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2020 Team Fantasy Preview: Pittsburgh Steelers


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Player Outlooks (2020)

 

QB Ben Roethlisberger: The fitness of Roethlisberger is often a talking point leading up to seasons, but there appears to be little question that the two-time Super Bowl champion is determined and in good shape after his 2019 season was wiped out by an elbow injury. The biggest concern with Roethlisberger from a fantasy perspective is that the Steelers might want to play to their excellent defense and run the ball more, but Big Ben has a lot of sway offensively and probably has the freedom to sling it around if he wants to. With a number of emerging options at receiver, this is one of the best supporting casts Roethlisberger has ever had.

 

RB James Conner: Selections of running backs (Benny Snell and Anthony McFarland) in the middle rounds of the draft in each of the past two years might be some cause for concern, but Steelers head coach Mike Tomlin says that Conner will carry the load on offense when healthy. Durability might cause fantasy owners to shy away, but Conner—in a contract year—offers immense upside as a versatile weapon (he had 55 receptions two seasons ago) in one of the friendliest offenses for running backs.

 

RB Benny Snell: Tomlin has said that Snell is the next guy up that can carry the load if Conner goes down with an injury, so he’s the handcuff to roster. It sounds like Snell is more of a true backup and insurance behind Conner, but the Kentucky product showed as a rookie that he could take some short-yardage work from the starter.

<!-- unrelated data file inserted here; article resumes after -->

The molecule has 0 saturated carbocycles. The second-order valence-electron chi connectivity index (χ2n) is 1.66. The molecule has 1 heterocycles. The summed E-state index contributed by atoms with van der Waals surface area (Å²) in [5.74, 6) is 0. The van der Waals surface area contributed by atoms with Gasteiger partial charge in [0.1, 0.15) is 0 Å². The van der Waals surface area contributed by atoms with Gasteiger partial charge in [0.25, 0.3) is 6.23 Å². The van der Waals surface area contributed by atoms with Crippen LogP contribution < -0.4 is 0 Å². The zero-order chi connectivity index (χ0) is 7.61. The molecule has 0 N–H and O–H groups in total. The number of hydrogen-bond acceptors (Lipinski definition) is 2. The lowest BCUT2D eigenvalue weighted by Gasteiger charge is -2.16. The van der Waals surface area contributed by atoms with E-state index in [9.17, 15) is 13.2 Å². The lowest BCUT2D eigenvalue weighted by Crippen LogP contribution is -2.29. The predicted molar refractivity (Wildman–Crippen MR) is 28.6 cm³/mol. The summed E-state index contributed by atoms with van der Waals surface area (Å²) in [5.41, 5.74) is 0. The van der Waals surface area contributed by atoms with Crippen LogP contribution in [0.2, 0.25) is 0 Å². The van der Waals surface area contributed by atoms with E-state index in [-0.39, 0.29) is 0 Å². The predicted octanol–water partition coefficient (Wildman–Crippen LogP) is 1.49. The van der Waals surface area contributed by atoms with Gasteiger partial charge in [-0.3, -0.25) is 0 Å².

RB Jaylen Samuels: While a do-it-all type of weapon for the Steelers in real life, Samuels’ fantasy value is probably the lowest it’s been after Pittsburgh added another runner in the draft a few months ago. Samuels would likely need a Conner injury and to fill in on third downs for solid 2020 fantasy value in normal-sized leagues.

 

RB Anthony McFarland: Early reviews for McFarland during camp have been very positive, and he’s certainly someone to keep an eye on as a big-play threat for Pittsburgh. However, the COVID-impacted offseason might make it less likely that McFarland can win a large enough role for a Year 1 fantasy impact as long as Conner and Snell remain healthy.

 

WR JuJu Smith-Schuster: Dealing with both injuries and no Roethlisberger at quarterback, JuJu is coming off a disappointing third NFL season following his 111/1,426/7 campaign in 2018. Smith-Schuster might not have the massive ceiling everyone thought he did heading into last year if the ball is spread around more and the Steelers don’t throw the ball as often as they have with Roethlisberger over the years, but the big thing he has going for him is great trust from his quarterback. It’s no lock, but JuJu could still be a target monster if things line up for him.

 

WR Diontae Johnson: One of the most popular “breakout” picks this summer, Johnson had an impressive rookie season with 59 receptions for 680 yards and five touchdowns. The third-round pick was already a smooth operator at receiver, and Tomlin says he’s transformed his body this offseason. If Pittsburgh throws the ball 600+ times like the top volume passing attacks did last season, there’s definite 1,000-yard upside.